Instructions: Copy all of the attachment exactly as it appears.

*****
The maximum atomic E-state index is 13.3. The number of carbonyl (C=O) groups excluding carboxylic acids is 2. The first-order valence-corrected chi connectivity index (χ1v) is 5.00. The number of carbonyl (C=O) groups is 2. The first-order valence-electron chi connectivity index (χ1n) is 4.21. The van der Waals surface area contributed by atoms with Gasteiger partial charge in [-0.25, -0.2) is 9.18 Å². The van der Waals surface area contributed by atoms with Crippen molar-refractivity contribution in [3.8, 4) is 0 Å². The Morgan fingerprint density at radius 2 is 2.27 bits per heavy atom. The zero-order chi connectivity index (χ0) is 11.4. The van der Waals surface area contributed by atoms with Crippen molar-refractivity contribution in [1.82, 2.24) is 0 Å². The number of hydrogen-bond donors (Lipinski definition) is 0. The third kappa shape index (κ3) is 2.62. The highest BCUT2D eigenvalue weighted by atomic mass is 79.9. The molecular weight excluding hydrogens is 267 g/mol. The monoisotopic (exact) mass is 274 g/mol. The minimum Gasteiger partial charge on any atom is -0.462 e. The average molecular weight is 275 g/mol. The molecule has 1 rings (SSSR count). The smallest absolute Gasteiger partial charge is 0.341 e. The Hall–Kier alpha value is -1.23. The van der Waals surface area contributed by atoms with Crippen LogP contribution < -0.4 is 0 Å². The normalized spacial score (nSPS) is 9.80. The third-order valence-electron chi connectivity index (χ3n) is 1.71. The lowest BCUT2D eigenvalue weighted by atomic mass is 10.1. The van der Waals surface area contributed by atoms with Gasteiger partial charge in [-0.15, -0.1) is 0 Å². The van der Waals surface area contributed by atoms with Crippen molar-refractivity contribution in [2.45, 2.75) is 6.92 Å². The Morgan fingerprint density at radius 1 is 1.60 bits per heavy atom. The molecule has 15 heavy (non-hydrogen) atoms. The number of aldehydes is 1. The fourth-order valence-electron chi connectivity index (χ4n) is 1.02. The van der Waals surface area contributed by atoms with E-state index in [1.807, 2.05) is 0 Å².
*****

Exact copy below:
The maximum atomic E-state index is 13.3. The number of carbonyl (C=O) groups excluding carboxylic acids is 2. The first-order valence-corrected chi connectivity index (χ1v) is 5.00. The number of carbonyl (C=O) groups is 2. The first-order valence-electron chi connectivity index (χ1n) is 4.21. The van der Waals surface area contributed by atoms with Gasteiger partial charge in [-0.25, -0.2) is 9.18 Å². The van der Waals surface area contributed by atoms with Crippen molar-refractivity contribution in [3.8, 4) is 0 Å². The Morgan fingerprint density at radius 2 is 2.27 bits per heavy atom. The zero-order chi connectivity index (χ0) is 11.4. The van der Waals surface area contributed by atoms with Crippen molar-refractivity contribution in [1.82, 2.24) is 0 Å². The number of hydrogen-bond donors (Lipinski definition) is 0. The third kappa shape index (κ3) is 2.62. The highest BCUT2D eigenvalue weighted by atomic mass is 79.9. The molecular weight excluding hydrogens is 267 g/mol. The monoisotopic (exact) mass is 274 g/mol. The minimum Gasteiger partial charge on any atom is -0.462 e. The average molecular weight is 275 g/mol. The molecule has 1 rings (SSSR count). The smallest absolute Gasteiger partial charge is 0.341 e. The Hall–Kier alpha value is -1.23. The van der Waals surface area contributed by atoms with Crippen LogP contribution < -0.4 is 0 Å². The normalized spacial score (nSPS) is 9.80. The third-order valence-electron chi connectivity index (χ3n) is 1.71. The lowest BCUT2D eigenvalue weighted by atomic mass is 10.1. The van der Waals surface area contributed by atoms with Gasteiger partial charge in [-0.15, -0.1) is 0 Å². The van der Waals surface area contributed by atoms with Crippen molar-refractivity contribution in [2.45, 2.75) is 6.92 Å². The Morgan fingerprint density at radius 1 is 1.60 bits per heavy atom. The molecule has 15 heavy (non-hydrogen) atoms. The number of aldehydes is 1. The fourth-order valence-electron chi connectivity index (χ4n) is 1.02. The van der Waals surface area contributed by atoms with E-state index in [1.807, 2.05) is 0 Å².